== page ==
After radiation or drug treatment, the cells were harvested and lysed using a radioimmunoprecipitation assay buffer with a protease inhibitor and phosphatase inhibitor cocktail. After determining the protein concentrations of the cell lysates using Quick Start Bradford Protein Assay Kit (Bio-Rad; Cat No. 5000205), 50 μg of protein sample was separated on 10% sodium dodecyl sulfate-polyacrylamide gels and transferred to polyvinylidene fluoride membranes. The membranes were blocked in a 5% skim milk solution for 1 hour and incubated overnight with corresponding primary antibodies at 4°C. The primary antibodies used were anti-human PD-L1 (1:1000; Cell Signaling; Cat No. 13684), anti-mouse PD-L1 (1:1000; R&D; Cat No. MAB90781), anti-ERK (1:1000; Cell Signaling; Cat No.9102), anti-phospho-ERK1/2 (Thr202/Tyr204) (1:1000; Cell Signaling; Cat No. 4370), anti-AKT (1:1000; Cell Signaling; Cat No. 2920), anti-phospho-AKT (Ser473) (1:1000; Cell Signaling; Cat No. 4060), anti-S6 ribosomal protein (1:1000; Cell Signaling; Cat No. 2217), anti-phospho-S6 ribosomal protein (Ser235/236) (1:1000; Cell Signaling; Cat No. 4858), and anti-β-actin (1:1000; Santa Cruz; Cat No. sc-47778). Subsequently, the membranes were washed and incubated at 25°C with horseradish peroxidase-conjugated goat anti-rabbit or anti-mouse secondary antibody for 1 hour. The bands were visualized using an enhanced chemiluminescence detection reagent.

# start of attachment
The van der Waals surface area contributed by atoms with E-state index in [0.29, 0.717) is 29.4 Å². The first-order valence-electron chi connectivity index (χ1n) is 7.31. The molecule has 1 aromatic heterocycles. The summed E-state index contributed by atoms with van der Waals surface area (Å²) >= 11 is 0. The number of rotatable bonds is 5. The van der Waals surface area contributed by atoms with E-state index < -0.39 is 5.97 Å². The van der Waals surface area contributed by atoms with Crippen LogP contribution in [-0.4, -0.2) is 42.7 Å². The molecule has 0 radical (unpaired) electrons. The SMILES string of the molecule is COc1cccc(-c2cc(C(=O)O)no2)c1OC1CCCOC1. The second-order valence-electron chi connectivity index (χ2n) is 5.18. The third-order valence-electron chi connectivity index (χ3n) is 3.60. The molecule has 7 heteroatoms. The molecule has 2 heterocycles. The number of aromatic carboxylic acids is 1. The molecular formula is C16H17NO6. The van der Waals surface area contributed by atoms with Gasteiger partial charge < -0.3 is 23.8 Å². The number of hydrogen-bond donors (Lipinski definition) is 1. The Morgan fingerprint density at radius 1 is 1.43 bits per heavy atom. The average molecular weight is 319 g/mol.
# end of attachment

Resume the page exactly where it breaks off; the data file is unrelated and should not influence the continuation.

RNA extraction and real-time quantitative polymerase chain reaction (qpcr)

      Tumor cells were harvested and RNA was extracted using a total RNA extraction kit (Fastagen; Cat No. RNAfast200). Complementary DNA was synthesized from 2 µg of purified total RNA using the HiScript III RT SuperMix for quantitative PCR (Applied Biosystems; Cat No. 4385612) according to the manufacturer's instructions. The mRNA expression levels of PD-L1, CXCL9, CXCL10, CXCL11, IFN-α, IFN-β, IL6, MMP2, MMP9, TGF-β1, and VEGFA in tumor cells were determined using specific primers, analyzed using the comparative cycle threshold method, and normalized to GAPDH levels. All experiments were performed in triplicate. The primers used are listed in Supplementary Table 1.

      Enzyme-linked immunosorbent assay (ELISA)

      The levels of CXCL10 secreted by tumor cells in 6-well plates were detected using an ELISA Kit (Boster; Cat No. EK0736). Briefly, cell-free supernatants from a tumor treatment system after 48 hour were collected, and 100 μL/well of standards and samples were loaded into 96-well plates. After incubation with biotinylated antibodies, streptavidin-conjugated horseradish peroxidase (HRP) was added to each well and reacted with HRP substrate solution. The optical density at 450 nm values were detected. The concentration levels were adjusted according to every 106 living tumor cells.

      In vivo studies

      Female BALB/c and C57BL/6 mice (6–8 weeks old) were purchased from the Beijing SIPEIFU Biotechnology Company. All animal studies were approved by the Animal Care Committee of Jinan Central Hospital (No. JNCHIACUC2021-32) and complied with the current Chinese regulations and standards for laboratory animal use.